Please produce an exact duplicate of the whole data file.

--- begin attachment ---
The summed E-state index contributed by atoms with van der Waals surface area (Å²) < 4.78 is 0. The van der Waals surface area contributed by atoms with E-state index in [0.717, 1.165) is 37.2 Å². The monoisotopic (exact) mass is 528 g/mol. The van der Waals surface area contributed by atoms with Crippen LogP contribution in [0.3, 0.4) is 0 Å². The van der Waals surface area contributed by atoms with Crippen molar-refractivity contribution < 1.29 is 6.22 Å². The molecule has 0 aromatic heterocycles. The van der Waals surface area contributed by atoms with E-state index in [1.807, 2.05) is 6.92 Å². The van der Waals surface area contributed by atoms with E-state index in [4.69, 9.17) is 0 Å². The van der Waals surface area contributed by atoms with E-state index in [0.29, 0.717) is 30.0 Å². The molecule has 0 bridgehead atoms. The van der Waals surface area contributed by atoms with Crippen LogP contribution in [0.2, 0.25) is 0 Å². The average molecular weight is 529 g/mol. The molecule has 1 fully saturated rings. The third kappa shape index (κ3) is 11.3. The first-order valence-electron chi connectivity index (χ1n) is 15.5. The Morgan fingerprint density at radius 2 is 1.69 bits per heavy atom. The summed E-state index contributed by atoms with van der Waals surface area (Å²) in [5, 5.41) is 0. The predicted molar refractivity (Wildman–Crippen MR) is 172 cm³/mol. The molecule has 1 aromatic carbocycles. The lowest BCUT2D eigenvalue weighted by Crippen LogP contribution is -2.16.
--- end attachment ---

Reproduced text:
The summed E-state index contributed by atoms with van der Waals surface area (Å²) < 4.78 is 0. The van der Waals surface area contributed by atoms with E-state index in [0.717, 1.165) is 37.2 Å². The monoisotopic (exact) mass is 528 g/mol. The van der Waals surface area contributed by atoms with Crippen LogP contribution in [0.3, 0.4) is 0 Å². The van der Waals surface area contributed by atoms with Crippen molar-refractivity contribution < 1.29 is 6.22 Å². The molecule has 0 aromatic heterocycles. The van der Waals surface area contributed by atoms with E-state index in [1.807, 2.05) is 6.92 Å². The van der Waals surface area contributed by atoms with E-state index in [4.69, 9.17) is 0 Å². The van der Waals surface area contributed by atoms with E-state index in [0.29, 0.717) is 30.0 Å². The molecule has 0 bridgehead atoms. The van der Waals surface area contributed by atoms with Crippen LogP contribution in [0.2, 0.25) is 0 Å². The average molecular weight is 529 g/mol. The molecule has 1 fully saturated rings. The third kappa shape index (κ3) is 11.3. The first-order valence-electron chi connectivity index (χ1n) is 15.5. The Morgan fingerprint density at radius 2 is 1.69 bits per heavy atom. The summed E-state index contributed by atoms with van der Waals surface area (Å²) in [5, 5.41) is 0. The predicted molar refractivity (Wildman–Crippen MR) is 172 cm³/mol. The molecule has 1 aromatic carbocycles. The lowest BCUT2D eigenvalue weighted by Crippen LogP contribution is -2.16.